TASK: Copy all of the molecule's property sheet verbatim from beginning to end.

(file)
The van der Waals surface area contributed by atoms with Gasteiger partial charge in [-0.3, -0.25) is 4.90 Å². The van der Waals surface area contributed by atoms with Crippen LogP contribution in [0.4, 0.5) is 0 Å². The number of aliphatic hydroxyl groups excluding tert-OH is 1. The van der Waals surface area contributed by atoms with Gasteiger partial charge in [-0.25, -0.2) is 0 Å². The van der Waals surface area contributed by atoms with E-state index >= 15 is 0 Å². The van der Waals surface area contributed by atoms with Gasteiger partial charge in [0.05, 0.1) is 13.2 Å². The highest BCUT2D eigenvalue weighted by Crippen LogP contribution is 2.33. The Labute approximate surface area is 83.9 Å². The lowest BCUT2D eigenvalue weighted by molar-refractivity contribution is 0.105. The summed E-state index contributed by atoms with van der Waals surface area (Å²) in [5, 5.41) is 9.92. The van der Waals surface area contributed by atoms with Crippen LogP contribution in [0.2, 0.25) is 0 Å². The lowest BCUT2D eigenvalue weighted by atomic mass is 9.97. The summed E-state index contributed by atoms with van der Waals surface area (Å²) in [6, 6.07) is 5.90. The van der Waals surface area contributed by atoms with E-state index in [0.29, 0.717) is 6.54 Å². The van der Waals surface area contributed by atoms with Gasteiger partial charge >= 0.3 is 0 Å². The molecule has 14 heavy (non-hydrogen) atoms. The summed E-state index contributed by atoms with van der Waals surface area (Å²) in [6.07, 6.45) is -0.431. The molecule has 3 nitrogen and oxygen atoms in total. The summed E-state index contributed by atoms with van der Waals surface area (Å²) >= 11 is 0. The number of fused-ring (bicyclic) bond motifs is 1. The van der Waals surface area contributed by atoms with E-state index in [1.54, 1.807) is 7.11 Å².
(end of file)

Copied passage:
The van der Waals surface area contributed by atoms with Gasteiger partial charge in [-0.3, -0.25) is 4.90 Å². The van der Waals surface area contributed by atoms with Crippen LogP contribution in [0.4, 0.5) is 0 Å². The number of aliphatic hydroxyl groups excluding tert-OH is 1. The van der Waals surface area contributed by atoms with Gasteiger partial charge in [-0.25, -0.2) is 0 Å². The van der Waals surface area contributed by atoms with E-state index >= 15 is 0 Å². The van der Waals surface area contributed by atoms with Gasteiger partial charge in [0.05, 0.1) is 13.2 Å². The highest BCUT2D eigenvalue weighted by Crippen LogP contribution is 2.33. The Labute approximate surface area is 83.9 Å². The lowest BCUT2D eigenvalue weighted by molar-refractivity contribution is 0.105. The summed E-state index contributed by atoms with van der Waals surface area (Å²) in [5, 5.41) is 9.92. The van der Waals surface area contributed by atoms with Crippen LogP contribution in [0.2, 0.25) is 0 Å². The lowest BCUT2D eigenvalue weighted by atomic mass is 9.97. The summed E-state index contributed by atoms with van der Waals surface area (Å²) in [6, 6.07) is 5.90. The van der Waals surface area contributed by atoms with E-state index in [0.29, 0.717) is 6.54 Å². The van der Waals surface area contributed by atoms with Gasteiger partial charge >= 0.3 is 0 Å². The molecule has 14 heavy (non-hydrogen) atoms. The summed E-state index contributed by atoms with van der Waals surface area (Å²) in [6.07, 6.45) is -0.431. The molecule has 3 nitrogen and oxygen atoms in total. The summed E-state index contributed by atoms with van der Waals surface area (Å²) >= 11 is 0. The number of fused-ring (bicyclic) bond motifs is 1. The van der Waals surface area contributed by atoms with E-state index in [1.54, 1.807) is 7.11 Å².